Student Activities

Explore the department beyond books!

Zephyr

Zephyr is IIT Bombay’s annual Aviation festival that has now grown to become one of the biggest aviation festivals in India. What started off as an annual congregation of Aerospace enthusiasts and budding engineers of IIT Bombay, has now established itself as a pioneer herald of Aerospace for engineering students. It aims to provide a platform for students, scientists, professors and the industry to come together, showcase their work and exchange ideas. Lectures, workshops, competitions, exhibitions, Zephyr has it all, attracting over 3000 high­quality participants and many corporate partners every year.

Pratham

The IIT Bombay Student Satellite Project is a landmark project taken up by IIT Bombay students. The objective of this project is to make IIT Bombay a respected centre for advancement in Satellite and Space Technology in the world. The project aims at launching at least 5 satellites within the next few years. These Satellites could be test­beds for new technology that is being developed in the institute and also a method for space qualification.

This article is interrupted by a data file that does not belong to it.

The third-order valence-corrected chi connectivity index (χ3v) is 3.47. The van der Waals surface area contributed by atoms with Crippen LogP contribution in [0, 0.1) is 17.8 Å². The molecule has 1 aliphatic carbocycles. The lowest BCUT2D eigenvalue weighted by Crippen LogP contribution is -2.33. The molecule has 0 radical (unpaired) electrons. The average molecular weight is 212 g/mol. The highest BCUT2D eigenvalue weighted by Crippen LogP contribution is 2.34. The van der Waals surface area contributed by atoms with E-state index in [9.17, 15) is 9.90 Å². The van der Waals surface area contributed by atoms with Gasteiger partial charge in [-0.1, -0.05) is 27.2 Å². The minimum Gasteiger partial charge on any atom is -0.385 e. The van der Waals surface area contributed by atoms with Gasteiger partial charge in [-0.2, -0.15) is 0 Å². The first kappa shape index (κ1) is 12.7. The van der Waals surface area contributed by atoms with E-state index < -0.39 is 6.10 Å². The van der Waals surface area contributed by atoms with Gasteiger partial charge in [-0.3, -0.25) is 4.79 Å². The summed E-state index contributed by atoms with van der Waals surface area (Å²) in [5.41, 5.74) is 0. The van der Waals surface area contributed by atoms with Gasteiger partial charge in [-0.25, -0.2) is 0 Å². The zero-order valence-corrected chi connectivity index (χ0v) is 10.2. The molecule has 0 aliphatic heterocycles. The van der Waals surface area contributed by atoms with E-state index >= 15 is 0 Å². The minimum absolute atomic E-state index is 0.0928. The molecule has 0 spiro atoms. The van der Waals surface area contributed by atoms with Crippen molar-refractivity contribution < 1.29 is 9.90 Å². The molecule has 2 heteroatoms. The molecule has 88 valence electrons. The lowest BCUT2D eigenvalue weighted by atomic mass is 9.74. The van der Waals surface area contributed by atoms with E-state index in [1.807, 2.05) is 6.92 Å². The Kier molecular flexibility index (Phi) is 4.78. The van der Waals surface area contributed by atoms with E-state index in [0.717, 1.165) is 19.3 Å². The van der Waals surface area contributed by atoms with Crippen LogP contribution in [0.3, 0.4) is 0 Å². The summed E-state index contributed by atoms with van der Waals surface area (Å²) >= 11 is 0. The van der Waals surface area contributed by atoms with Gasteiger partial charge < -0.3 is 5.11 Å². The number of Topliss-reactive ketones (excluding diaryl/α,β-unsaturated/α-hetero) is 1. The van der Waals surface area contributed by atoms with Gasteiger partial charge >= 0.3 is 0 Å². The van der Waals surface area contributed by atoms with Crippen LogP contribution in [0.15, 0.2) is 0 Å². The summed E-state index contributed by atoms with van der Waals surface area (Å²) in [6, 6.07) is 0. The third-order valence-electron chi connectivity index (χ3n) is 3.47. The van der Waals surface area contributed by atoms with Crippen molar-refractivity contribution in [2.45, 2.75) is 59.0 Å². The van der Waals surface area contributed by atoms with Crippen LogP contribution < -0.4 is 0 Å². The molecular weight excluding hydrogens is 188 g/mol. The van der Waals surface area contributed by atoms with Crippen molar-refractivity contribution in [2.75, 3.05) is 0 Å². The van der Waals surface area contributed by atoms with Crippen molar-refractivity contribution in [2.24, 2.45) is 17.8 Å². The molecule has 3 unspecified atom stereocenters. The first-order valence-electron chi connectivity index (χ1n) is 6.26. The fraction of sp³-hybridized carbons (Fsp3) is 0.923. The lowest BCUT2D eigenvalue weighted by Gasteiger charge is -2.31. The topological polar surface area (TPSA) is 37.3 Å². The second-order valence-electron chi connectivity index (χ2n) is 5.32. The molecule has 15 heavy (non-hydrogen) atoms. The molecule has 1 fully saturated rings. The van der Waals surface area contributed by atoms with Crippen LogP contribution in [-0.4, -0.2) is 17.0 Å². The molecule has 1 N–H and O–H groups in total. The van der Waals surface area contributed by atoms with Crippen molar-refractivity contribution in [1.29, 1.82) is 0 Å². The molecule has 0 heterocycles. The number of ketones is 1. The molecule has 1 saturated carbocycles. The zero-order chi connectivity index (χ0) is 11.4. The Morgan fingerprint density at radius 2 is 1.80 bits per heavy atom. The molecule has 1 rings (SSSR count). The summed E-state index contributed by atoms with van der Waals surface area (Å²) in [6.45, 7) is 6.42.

Udaan

The students of the Department of Aerospace Engineering at IIT Bombay, have now revived the "Schools Outreach Programme". This new initiative called "Udaan" will create awareness about Aerospace Engineering among the school students. They are supported by Aerospace Engineering Association of the Department.

MSI

The Mars Society India is a part of a global community that shares a common vision of a manned Mars Exploration and strives to achieve this unprecedented feat in the coming years. The society was formed by a group of IIT Bombay students and hopes to develop into an epitome of space research in the country. We aspire to engage the students and public in general with the developments in space exploration through our projects and awareness programmes.

Rakshak

The objective of the team is to develop a robust unmanned aerial platform to be used for a variety of applications including, but not limited to
Conservation and Wildlife (Health monitoring of forest, Tracking poachers)
Supporting Search and Rescue operations for lost personnel
Providing relief measures in disaster stricken areas (Landslide, Floods, Earthquake etc.)
Surveys and mapping of cities

AUV

The team works towards participating at AUVSI Robosub Competition, which is held annually in July at San Diego, California. The competition is a platform for students to display their skills in underwater robotics and build a connection with industries working along similar verticals. The competition demands designing and manufacturing of an autonomous underwater vehicle that can perform predefined tasks.